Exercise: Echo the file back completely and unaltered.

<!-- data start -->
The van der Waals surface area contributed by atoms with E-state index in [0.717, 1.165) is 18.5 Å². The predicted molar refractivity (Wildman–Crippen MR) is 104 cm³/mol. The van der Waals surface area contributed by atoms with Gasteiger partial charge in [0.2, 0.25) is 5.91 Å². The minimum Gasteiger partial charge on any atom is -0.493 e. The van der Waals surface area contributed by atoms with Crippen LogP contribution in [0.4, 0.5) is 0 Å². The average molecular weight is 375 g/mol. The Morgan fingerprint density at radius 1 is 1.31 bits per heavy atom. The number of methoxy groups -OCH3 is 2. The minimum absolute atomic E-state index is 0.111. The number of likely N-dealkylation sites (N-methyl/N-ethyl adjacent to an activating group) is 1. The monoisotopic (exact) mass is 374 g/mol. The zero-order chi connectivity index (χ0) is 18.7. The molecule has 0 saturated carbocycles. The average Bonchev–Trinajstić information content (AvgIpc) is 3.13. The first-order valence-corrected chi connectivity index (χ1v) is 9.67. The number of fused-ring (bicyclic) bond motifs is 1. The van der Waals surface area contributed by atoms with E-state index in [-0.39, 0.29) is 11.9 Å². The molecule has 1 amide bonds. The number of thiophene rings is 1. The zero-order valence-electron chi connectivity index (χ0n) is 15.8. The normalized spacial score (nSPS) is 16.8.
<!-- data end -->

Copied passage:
The van der Waals surface area contributed by atoms with E-state index in [0.717, 1.165) is 18.5 Å². The predicted molar refractivity (Wildman–Crippen MR) is 104 cm³/mol. The van der Waals surface area contributed by atoms with Gasteiger partial charge in [0.2, 0.25) is 5.91 Å². The minimum Gasteiger partial charge on any atom is -0.493 e. The van der Waals surface area contributed by atoms with Crippen LogP contribution in [0.4, 0.5) is 0 Å². The average molecular weight is 375 g/mol. The Morgan fingerprint density at radius 1 is 1.31 bits per heavy atom. The number of methoxy groups -OCH3 is 2. The minimum absolute atomic E-state index is 0.111. The number of likely N-dealkylation sites (N-methyl/N-ethyl adjacent to an activating group) is 1. The monoisotopic (exact) mass is 374 g/mol. The zero-order chi connectivity index (χ0) is 18.7. The molecule has 0 saturated carbocycles. The average Bonchev–Trinajstić information content (AvgIpc) is 3.13. The first-order valence-corrected chi connectivity index (χ1v) is 9.67. The number of fused-ring (bicyclic) bond motifs is 1. The van der Waals surface area contributed by atoms with E-state index in [-0.39, 0.29) is 11.9 Å². The molecule has 1 amide bonds. The number of thiophene rings is 1. The zero-order valence-electron chi connectivity index (χ0n) is 15.8. The normalized spacial score (nSPS) is 16.8.